The mission of the Social Work Program is to teach students the generalist skills and knowledge needed to be responsible and ethical change agents who empower clients/consumers across divers populations with a local, regional, and global consciousness focusing on social justice, self-awareness and lifelong learning. 

Program Goals

Goal 1: Generalist Preparation
To prepare students for entry-level ecologically-based generalist practice at all levels of intervention (individuals, groups, families, organizations, and communities), utilizing a liberal education foundation.

GOAL 2: Diversity
To prepare students for inclusive practice with diverse and vulnerable groups in society throughout a variety of local, regional and international human service settings, particularly practice with American Indian people, elderly persons, and persons with disabilities.

GOAL 3: Ethics
To prepare students for ethical decision-making guided by the values, principles and standards of the social work profession.

GOAL 4: Social Justice
To prepare students to recognize and apply social justice principles in practice situations.

GOAL 5: Professional Development
To prepare students for lifelong learning, to maintain competence and stay current with best practice.

GOAL 6: Service
To engage students in social justice and change through generalist social work activities with local, regional and international constituencies.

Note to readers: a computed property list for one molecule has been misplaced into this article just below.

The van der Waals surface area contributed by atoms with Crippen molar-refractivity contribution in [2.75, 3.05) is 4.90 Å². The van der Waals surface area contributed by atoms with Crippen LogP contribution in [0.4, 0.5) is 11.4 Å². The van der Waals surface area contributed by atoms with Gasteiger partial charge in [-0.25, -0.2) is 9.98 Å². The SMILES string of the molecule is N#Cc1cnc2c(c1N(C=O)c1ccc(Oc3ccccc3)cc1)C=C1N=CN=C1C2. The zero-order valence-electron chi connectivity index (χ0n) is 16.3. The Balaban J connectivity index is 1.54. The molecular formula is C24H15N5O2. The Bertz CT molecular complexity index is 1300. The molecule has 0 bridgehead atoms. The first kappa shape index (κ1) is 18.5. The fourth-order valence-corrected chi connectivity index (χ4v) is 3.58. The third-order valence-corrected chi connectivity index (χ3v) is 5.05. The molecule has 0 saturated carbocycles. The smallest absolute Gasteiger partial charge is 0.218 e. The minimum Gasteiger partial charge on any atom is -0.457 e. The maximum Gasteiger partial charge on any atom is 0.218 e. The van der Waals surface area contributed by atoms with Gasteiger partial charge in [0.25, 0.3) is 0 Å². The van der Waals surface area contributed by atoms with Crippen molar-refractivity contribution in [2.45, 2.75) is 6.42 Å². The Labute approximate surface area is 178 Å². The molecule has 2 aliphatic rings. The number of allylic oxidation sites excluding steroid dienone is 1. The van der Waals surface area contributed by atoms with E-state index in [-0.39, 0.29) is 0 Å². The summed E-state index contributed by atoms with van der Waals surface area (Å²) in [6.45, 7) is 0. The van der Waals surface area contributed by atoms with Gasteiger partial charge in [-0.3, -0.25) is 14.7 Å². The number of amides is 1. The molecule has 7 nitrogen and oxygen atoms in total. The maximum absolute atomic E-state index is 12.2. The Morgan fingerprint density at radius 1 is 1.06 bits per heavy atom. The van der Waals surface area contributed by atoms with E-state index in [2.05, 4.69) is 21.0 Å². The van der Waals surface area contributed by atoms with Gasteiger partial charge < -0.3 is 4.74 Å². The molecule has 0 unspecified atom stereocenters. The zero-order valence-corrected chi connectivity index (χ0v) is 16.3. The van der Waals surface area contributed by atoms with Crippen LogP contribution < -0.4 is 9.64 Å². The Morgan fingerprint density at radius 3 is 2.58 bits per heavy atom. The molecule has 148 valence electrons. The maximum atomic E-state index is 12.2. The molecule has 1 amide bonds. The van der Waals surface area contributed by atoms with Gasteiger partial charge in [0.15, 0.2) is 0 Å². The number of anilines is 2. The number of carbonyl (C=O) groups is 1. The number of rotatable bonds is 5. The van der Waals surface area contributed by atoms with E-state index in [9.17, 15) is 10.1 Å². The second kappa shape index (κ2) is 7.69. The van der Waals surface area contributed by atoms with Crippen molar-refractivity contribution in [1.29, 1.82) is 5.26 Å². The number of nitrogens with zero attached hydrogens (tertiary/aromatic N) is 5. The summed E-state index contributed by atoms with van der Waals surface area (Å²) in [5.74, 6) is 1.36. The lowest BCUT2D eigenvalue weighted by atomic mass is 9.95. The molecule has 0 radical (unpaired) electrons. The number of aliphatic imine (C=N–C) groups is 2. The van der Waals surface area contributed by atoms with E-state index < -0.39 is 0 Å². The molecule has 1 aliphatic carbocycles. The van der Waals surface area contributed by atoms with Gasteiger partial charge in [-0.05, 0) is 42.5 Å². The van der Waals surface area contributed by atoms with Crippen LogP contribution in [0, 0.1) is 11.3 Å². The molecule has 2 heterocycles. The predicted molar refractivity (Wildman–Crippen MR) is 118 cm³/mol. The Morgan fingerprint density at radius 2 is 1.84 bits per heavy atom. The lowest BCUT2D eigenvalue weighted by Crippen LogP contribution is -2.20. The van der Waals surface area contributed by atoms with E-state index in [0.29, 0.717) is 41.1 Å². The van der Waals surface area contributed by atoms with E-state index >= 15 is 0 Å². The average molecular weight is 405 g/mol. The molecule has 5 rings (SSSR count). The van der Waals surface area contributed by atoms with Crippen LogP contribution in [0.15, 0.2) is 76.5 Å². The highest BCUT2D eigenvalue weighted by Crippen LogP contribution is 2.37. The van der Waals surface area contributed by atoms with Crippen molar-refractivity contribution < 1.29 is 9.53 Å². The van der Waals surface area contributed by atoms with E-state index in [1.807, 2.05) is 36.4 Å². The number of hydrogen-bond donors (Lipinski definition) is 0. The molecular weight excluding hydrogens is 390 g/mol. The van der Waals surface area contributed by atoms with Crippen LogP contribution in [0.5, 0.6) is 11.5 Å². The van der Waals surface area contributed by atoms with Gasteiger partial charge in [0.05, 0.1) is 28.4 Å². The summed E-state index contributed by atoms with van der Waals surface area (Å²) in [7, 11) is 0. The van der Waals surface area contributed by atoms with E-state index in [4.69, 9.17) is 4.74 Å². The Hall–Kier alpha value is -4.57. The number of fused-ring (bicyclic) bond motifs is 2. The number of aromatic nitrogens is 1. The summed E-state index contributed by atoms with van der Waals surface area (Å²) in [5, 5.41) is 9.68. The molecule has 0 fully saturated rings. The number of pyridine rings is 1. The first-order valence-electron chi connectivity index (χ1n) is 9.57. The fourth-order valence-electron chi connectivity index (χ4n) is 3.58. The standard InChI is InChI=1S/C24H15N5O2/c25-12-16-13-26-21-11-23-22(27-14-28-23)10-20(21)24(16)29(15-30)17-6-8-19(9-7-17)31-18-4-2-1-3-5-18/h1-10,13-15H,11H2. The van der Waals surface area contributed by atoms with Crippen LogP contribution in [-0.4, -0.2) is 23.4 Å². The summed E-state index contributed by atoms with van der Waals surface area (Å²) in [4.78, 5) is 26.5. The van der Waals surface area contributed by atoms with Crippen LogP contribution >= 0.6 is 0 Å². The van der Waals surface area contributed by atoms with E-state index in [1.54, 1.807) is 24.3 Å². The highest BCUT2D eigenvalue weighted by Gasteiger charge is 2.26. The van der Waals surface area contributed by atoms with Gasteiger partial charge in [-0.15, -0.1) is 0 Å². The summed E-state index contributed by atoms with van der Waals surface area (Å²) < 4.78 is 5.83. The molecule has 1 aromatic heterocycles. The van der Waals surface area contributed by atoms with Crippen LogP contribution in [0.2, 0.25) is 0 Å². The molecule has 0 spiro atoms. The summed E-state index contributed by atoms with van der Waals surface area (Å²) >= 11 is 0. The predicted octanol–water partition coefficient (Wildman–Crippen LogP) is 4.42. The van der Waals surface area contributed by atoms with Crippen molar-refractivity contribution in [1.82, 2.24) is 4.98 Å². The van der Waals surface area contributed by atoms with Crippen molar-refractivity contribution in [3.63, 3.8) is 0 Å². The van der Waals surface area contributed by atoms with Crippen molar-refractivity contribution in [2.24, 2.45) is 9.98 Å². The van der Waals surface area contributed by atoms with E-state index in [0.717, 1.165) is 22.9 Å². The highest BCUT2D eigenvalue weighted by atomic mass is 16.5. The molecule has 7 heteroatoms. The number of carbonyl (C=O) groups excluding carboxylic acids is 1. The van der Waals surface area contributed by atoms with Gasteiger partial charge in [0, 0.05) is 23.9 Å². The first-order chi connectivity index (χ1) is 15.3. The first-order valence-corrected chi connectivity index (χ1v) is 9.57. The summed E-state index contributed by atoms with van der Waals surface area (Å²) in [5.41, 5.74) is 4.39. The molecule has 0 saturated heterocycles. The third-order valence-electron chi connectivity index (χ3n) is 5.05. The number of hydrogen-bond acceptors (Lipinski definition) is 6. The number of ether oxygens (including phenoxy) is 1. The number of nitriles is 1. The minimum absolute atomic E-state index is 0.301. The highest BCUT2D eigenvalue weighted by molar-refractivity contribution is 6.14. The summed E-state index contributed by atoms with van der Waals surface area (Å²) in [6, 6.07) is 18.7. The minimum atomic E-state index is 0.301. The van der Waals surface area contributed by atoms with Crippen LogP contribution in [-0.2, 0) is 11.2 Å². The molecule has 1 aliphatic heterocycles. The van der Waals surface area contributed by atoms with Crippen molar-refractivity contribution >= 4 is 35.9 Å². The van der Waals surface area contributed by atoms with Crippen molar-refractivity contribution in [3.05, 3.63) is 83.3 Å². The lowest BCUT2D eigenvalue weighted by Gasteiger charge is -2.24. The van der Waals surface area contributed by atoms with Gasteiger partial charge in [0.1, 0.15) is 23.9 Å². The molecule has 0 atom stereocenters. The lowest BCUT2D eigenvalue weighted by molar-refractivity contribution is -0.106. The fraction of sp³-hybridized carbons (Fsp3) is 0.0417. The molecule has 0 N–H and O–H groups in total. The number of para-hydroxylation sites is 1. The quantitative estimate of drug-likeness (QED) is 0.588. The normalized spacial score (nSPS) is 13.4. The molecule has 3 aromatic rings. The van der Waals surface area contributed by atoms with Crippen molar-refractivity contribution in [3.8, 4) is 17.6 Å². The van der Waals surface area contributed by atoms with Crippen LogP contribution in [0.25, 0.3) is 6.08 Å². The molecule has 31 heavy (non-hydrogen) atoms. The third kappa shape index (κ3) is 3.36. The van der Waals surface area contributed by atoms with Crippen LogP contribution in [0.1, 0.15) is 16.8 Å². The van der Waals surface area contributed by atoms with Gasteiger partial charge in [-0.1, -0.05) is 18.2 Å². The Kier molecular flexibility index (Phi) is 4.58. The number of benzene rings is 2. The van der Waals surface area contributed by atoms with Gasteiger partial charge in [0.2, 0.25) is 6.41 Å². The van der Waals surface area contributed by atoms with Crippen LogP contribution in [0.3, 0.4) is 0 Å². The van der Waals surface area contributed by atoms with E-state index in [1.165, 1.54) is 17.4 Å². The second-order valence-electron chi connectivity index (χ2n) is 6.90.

Student Learning Outcomes

Upon graduation, students will have demonstrated that they are able to:

  1. Identify as a professional social worker and conduct oneself accordingly.
  2. Apply social work ethical principles to guide professional practice.
  3. Apply critical thinking to inform and communicate professional judgments.
  4. Engage diversity and difference in practice.
  5. Advance human rights and social and economic justice.
  6. Engage in research-informed practice and practice-informed research.
  7. Apply knowledge of human behavior and the social environment.
  8. Engage in policy practice to advance social and economic well-being and to deliver effective social work services.
  9. Respond to contexts that shape practice.
  10. Engage, assess, intervene and evaluate with individuals, families, groups, organizations and communities.

Admission to the Social Work Program